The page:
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Preparing for the quantum-safe encryption future

Mar 17, 20225 mins
EncryptionQuantum Computing

Organizations soon need to transition to quantum-safe encryption to address new cybersecurity threats. Here’s how businesses can prepare.

Encryption  >  A conceptual technological lock and encrypted code.
Credit: MF3D / Getty Images

Security experts and scientists predict that quantum computers will one day be able to break commonly used encryption methods rendering email, secure banking, crypto currencies, and communications systems vulnerable to significant cybersecurity threats. Organizations, technology providers, and internet standards will therefore soon be required to transition to quantum-safe encryption. Upon this backdrop, NATO has begun testing quantum-safe solutions to investigate the feasibility and practicality of such technology for real-world implementations while the National Institute of Standards and Technology (NIST) launched a competition to identify and standardize quantum-safe encryption algorithms.

Significant threats posed by quantum computing

The potential threats posed by a quantum future are considerable, assuming quantum computers reach their estimated potential. “The primary threat is to public-key encryption, which is based on certain one-way mathematical functions – easy to compute one way, but very difficult to solve in the other direction,” cybersecurity expert and visiting professor at the University of Surrey’s Department of Computer Science Alan Woodward tells CSO. “This is because of an algorithm first published by Peter Shor. Shor’s algorithm has since been generalized and shown to apply to any of the mathematical problems known as the hidden subset problems.”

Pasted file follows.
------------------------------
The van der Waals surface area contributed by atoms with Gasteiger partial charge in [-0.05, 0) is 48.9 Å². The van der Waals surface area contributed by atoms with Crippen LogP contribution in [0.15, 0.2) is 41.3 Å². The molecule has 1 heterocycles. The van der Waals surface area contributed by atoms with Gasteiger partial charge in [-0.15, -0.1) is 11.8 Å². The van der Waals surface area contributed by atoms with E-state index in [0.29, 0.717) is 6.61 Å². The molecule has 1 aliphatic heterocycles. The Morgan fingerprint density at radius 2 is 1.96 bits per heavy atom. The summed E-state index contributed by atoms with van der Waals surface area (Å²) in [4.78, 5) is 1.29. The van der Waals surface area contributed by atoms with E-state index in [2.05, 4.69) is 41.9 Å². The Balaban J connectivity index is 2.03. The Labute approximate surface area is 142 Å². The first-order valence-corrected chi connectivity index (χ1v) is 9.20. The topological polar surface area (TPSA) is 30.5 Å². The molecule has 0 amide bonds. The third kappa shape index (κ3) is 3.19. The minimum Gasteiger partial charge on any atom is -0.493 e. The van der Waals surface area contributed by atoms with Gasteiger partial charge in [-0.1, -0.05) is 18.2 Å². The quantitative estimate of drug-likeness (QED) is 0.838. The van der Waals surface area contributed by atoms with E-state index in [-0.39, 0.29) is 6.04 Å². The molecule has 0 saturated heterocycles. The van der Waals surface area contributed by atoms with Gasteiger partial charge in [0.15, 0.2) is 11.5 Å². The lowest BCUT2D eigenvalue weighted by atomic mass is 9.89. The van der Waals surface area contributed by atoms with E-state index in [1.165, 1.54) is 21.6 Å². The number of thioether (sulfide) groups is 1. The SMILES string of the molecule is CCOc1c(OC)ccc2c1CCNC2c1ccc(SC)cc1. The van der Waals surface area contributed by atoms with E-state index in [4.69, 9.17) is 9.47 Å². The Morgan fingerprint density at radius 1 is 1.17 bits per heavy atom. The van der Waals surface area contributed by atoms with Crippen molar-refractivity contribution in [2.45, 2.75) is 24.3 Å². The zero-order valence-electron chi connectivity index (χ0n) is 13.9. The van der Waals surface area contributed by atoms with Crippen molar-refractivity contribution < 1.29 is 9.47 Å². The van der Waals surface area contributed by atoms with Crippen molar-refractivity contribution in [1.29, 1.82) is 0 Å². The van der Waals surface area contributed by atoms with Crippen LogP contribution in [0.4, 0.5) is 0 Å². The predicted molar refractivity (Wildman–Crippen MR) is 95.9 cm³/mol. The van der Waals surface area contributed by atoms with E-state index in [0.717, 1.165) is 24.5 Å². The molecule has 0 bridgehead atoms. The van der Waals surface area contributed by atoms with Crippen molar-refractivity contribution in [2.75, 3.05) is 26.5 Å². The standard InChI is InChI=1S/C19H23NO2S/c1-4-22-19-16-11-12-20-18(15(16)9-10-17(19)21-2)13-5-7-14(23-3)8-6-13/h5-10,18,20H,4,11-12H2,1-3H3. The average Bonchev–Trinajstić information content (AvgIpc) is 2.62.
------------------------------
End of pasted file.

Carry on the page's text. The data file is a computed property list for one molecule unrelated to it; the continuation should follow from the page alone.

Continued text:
Andersen Cheng, CEO of UK-based tech firm Post-Quantum – whose hybrid VPN was successfully used by the NATO Cyber Security Centre to test secure post-quantum communication flows – concurs, adding that quantum computers are a “mega threat” that organizations and cybersecurity teams need to switch their attention to. “It has been theoretically proven that as quantum computers develop, they will be able to break today’s encryption standards (RSA/Elliptic Curve), which safeguard virtually all data flowing over networks,” he tells CSO.

This poses an existential threat to digital commerce, secure communications, and remote access, Cheng adds. “When the day comes that quantum computers mature to the point where they are more powerful than classical computers (often referred to as Y2Q), everyone’s data will be at risk of theft and exploitation, potentially with unimaginably dire consequences – think of the shutting off of entire power grids and emptying bitcoin wallets. Even before Y2Q arrives, it is known that some bad actors are already harvesting data today so they can decrypt it later when quantum computing has advanced further.”

Quantum-safe encryption key to addressing quantum threats